Improved diabetes control in the elderly delays global cognitive decline.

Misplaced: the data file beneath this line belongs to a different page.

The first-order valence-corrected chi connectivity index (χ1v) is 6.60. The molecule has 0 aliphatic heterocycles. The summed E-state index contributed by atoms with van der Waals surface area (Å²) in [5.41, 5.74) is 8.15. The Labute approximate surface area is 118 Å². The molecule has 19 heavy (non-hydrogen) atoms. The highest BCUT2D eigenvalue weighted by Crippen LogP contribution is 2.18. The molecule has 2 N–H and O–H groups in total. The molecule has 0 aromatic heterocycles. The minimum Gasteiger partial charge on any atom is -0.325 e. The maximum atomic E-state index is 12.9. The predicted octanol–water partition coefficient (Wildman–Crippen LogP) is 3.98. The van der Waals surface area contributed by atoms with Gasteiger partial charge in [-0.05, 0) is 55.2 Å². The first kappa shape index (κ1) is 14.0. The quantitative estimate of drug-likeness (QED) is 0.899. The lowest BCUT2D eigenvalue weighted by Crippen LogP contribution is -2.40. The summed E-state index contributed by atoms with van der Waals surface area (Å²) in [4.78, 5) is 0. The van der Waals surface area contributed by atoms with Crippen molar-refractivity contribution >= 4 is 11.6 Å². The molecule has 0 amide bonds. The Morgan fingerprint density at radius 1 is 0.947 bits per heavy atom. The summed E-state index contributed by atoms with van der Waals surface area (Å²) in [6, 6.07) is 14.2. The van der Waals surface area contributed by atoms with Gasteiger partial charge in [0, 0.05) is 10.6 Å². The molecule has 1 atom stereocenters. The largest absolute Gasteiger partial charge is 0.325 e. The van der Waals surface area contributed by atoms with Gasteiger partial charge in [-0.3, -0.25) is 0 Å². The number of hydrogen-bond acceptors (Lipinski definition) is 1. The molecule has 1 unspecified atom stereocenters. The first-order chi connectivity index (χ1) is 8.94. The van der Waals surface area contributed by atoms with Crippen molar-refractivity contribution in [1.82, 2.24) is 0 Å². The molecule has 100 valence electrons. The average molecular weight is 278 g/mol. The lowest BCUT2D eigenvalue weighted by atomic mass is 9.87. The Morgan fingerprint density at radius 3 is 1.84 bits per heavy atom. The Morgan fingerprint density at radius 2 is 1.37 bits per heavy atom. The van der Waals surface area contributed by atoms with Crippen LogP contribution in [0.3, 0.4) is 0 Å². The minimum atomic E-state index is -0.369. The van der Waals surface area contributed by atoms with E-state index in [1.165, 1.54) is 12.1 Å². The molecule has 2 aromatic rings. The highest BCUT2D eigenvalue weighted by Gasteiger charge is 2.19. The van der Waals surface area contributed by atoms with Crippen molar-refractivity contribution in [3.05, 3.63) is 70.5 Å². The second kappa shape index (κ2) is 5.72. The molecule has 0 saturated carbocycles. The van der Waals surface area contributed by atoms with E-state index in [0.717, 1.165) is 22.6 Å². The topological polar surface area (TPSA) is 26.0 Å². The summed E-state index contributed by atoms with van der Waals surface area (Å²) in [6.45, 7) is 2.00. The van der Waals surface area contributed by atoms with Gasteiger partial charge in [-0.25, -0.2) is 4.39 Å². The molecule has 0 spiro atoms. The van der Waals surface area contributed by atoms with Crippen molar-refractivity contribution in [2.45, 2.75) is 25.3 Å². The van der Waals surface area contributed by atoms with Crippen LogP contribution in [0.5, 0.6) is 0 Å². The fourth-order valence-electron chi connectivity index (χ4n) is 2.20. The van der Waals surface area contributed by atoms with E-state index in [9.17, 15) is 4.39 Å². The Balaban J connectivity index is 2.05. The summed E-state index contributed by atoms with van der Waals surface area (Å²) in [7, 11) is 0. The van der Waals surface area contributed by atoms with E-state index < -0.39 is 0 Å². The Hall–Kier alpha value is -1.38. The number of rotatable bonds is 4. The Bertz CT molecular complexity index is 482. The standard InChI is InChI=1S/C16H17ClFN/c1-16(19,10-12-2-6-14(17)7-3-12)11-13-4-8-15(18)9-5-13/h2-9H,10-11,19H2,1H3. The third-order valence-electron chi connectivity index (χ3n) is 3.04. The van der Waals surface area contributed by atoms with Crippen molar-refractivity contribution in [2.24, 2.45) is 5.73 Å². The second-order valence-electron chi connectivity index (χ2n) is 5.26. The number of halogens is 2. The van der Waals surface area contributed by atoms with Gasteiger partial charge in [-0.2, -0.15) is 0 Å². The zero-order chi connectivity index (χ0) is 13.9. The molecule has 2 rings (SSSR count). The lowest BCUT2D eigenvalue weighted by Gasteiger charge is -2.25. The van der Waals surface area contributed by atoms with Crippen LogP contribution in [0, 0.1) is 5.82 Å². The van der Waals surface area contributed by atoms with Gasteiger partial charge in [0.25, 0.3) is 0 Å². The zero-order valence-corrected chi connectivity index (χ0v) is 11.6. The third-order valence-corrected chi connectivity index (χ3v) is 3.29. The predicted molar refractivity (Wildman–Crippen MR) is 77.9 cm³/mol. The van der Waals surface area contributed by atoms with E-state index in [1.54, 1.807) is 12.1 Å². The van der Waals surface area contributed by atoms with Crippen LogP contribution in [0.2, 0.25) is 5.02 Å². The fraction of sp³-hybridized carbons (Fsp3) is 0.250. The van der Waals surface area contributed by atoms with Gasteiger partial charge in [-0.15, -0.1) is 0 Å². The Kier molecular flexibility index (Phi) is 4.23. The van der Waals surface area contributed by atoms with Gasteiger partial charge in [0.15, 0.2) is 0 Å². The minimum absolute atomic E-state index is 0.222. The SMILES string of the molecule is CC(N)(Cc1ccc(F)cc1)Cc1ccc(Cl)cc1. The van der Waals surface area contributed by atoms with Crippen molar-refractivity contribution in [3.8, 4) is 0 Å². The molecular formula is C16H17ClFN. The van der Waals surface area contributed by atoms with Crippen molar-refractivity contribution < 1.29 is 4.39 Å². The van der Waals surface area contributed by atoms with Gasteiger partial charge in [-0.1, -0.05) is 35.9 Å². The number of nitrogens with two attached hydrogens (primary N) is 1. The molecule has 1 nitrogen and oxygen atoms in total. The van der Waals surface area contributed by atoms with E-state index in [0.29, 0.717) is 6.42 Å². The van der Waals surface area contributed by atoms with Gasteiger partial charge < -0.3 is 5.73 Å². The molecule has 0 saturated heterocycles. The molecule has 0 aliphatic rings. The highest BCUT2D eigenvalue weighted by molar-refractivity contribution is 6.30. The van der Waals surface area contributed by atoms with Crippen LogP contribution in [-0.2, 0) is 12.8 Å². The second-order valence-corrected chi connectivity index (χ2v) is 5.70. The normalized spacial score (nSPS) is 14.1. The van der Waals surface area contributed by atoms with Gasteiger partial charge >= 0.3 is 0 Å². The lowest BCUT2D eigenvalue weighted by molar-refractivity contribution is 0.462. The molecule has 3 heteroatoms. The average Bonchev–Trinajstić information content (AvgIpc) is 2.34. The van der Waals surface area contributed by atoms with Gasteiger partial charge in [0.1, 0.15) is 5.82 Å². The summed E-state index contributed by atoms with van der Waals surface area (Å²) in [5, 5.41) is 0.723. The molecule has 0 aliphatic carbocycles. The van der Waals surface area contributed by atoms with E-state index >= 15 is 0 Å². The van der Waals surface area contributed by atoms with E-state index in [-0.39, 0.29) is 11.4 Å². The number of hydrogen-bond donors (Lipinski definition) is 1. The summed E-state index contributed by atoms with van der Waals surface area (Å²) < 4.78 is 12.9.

To examine whether improved diabetes control is related to better cognitive outcomes. Randomized control trial. A randomized trial of telemedicine vs. usual care in elderly persons with type 2 diabetes. Participants were 2169 persons 55 years and older with type 2 diabetes from New York City and Upstate New York. The diabetes case management intervention was implemented by a diabetes nurse, via a telemedicine unit in the participant's home, and in coordination with the primary care physician. Hemoglobin A1c (HbA1c), systolic blood pressure (SBP), and low density lipoprotein cholesterol (LDL), were measured at a baseline visit and at up to 5 annual follow-up visits. Global cognition was measured at those visits with the Comprehensive Assessment and Referral Evaluation (CARE). In mixed models the intervention was related to slower global cognitive decline in the intervention group (p = 0.01). Improvements in HbA1c (p = 0.03), but not SBP or LDL, mediated the effect of the intervention on cognitive decline. Improved diabetes control in the elderly following existing guidelines through a telemedicine intervention was associated with less global cognitive decline. The main mediator of this effect seemed to be improvements in HbA1c.